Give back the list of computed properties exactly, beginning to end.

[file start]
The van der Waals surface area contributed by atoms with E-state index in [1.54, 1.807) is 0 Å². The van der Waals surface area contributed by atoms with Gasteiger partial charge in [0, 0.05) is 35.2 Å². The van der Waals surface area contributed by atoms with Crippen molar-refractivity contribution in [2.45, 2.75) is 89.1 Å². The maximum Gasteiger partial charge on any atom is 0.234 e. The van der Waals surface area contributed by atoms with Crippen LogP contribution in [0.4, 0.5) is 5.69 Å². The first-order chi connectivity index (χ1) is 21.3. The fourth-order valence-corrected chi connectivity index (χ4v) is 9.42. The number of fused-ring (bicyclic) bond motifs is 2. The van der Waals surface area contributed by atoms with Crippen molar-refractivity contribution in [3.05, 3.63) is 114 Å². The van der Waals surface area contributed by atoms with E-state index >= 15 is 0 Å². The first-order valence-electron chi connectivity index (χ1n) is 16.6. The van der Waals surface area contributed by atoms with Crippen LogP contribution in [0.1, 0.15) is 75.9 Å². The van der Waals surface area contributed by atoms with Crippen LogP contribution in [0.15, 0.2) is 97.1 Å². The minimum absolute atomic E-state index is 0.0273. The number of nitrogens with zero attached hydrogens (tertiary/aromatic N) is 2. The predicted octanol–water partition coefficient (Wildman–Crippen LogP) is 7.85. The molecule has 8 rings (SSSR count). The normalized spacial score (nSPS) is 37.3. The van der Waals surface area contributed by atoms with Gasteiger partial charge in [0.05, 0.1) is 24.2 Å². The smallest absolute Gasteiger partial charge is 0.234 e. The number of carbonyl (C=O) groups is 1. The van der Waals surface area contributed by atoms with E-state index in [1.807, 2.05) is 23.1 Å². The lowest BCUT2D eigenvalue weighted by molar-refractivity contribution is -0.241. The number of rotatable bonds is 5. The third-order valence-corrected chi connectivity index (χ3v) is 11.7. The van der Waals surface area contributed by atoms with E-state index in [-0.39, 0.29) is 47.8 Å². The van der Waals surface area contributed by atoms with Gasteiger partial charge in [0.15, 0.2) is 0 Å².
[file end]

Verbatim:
The van der Waals surface area contributed by atoms with E-state index in [1.54, 1.807) is 0 Å². The van der Waals surface area contributed by atoms with Gasteiger partial charge in [0, 0.05) is 35.2 Å². The van der Waals surface area contributed by atoms with Crippen molar-refractivity contribution in [2.45, 2.75) is 89.1 Å². The maximum Gasteiger partial charge on any atom is 0.234 e. The van der Waals surface area contributed by atoms with Crippen LogP contribution in [0.4, 0.5) is 5.69 Å². The first-order chi connectivity index (χ1) is 21.3. The fourth-order valence-corrected chi connectivity index (χ4v) is 9.42. The number of fused-ring (bicyclic) bond motifs is 2. The van der Waals surface area contributed by atoms with Crippen molar-refractivity contribution in [3.05, 3.63) is 114 Å². The van der Waals surface area contributed by atoms with E-state index >= 15 is 0 Å². The first-order valence-electron chi connectivity index (χ1n) is 16.6. The van der Waals surface area contributed by atoms with Crippen LogP contribution in [0.1, 0.15) is 75.9 Å². The van der Waals surface area contributed by atoms with Crippen LogP contribution in [0.15, 0.2) is 97.1 Å². The minimum absolute atomic E-state index is 0.0273. The number of nitrogens with zero attached hydrogens (tertiary/aromatic N) is 2. The predicted octanol–water partition coefficient (Wildman–Crippen LogP) is 7.85. The molecule has 8 rings (SSSR count). The normalized spacial score (nSPS) is 37.3. The van der Waals surface area contributed by atoms with Gasteiger partial charge in [0.05, 0.1) is 24.2 Å². The smallest absolute Gasteiger partial charge is 0.234 e. The number of carbonyl (C=O) groups is 1. The van der Waals surface area contributed by atoms with E-state index in [1.807, 2.05) is 23.1 Å². The lowest BCUT2D eigenvalue weighted by molar-refractivity contribution is -0.241. The number of rotatable bonds is 5. The third-order valence-corrected chi connectivity index (χ3v) is 11.7. The van der Waals surface area contributed by atoms with E-state index in [-0.39, 0.29) is 47.8 Å². The van der Waals surface area contributed by atoms with Gasteiger partial charge in [0.15, 0.2) is 0 Å².